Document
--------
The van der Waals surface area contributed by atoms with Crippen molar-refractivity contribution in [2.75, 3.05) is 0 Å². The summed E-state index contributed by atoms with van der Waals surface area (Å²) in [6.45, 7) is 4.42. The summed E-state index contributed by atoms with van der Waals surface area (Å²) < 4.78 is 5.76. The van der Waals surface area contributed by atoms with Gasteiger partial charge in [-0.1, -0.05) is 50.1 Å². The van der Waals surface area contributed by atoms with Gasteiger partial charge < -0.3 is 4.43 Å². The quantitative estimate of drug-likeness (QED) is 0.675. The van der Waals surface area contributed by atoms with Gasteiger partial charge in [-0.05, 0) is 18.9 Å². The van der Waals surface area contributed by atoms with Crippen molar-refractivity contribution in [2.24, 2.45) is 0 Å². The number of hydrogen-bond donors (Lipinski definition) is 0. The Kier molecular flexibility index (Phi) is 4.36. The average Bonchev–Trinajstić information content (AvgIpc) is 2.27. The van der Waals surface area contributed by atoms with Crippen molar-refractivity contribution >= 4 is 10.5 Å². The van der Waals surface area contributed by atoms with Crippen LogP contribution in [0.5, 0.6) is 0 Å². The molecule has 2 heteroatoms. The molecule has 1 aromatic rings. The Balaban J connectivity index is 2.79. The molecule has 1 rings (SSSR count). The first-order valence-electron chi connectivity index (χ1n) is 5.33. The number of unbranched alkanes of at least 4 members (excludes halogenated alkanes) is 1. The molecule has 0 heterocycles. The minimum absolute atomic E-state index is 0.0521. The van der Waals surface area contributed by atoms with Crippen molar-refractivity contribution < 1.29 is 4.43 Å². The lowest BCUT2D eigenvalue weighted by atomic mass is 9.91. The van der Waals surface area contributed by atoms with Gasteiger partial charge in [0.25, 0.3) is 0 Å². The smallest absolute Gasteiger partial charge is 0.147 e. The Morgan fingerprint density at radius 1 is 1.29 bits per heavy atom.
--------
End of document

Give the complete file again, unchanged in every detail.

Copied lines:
The van der Waals surface area contributed by atoms with Crippen molar-refractivity contribution in [2.75, 3.05) is 0 Å². The summed E-state index contributed by atoms with van der Waals surface area (Å²) in [6.45, 7) is 4.42. The summed E-state index contributed by atoms with van der Waals surface area (Å²) < 4.78 is 5.76. The van der Waals surface area contributed by atoms with Gasteiger partial charge in [-0.1, -0.05) is 50.1 Å². The van der Waals surface area contributed by atoms with Gasteiger partial charge < -0.3 is 4.43 Å². The quantitative estimate of drug-likeness (QED) is 0.675. The van der Waals surface area contributed by atoms with Gasteiger partial charge in [-0.05, 0) is 18.9 Å². The van der Waals surface area contributed by atoms with Crippen molar-refractivity contribution in [2.24, 2.45) is 0 Å². The number of hydrogen-bond donors (Lipinski definition) is 0. The Kier molecular flexibility index (Phi) is 4.36. The average Bonchev–Trinajstić information content (AvgIpc) is 2.27. The van der Waals surface area contributed by atoms with Crippen molar-refractivity contribution >= 4 is 10.5 Å². The van der Waals surface area contributed by atoms with Crippen LogP contribution in [0.5, 0.6) is 0 Å². The molecule has 2 heteroatoms. The molecule has 1 aromatic rings. The Balaban J connectivity index is 2.79. The molecule has 1 rings (SSSR count). The first-order valence-electron chi connectivity index (χ1n) is 5.33. The number of unbranched alkanes of at least 4 members (excludes halogenated alkanes) is 1. The molecule has 0 heterocycles. The minimum absolute atomic E-state index is 0.0521. The van der Waals surface area contributed by atoms with Crippen molar-refractivity contribution < 1.29 is 4.43 Å². The lowest BCUT2D eigenvalue weighted by atomic mass is 9.91. The van der Waals surface area contributed by atoms with Gasteiger partial charge in [0.25, 0.3) is 0 Å². The smallest absolute Gasteiger partial charge is 0.147 e. The Morgan fingerprint density at radius 1 is 1.29 bits per heavy atom.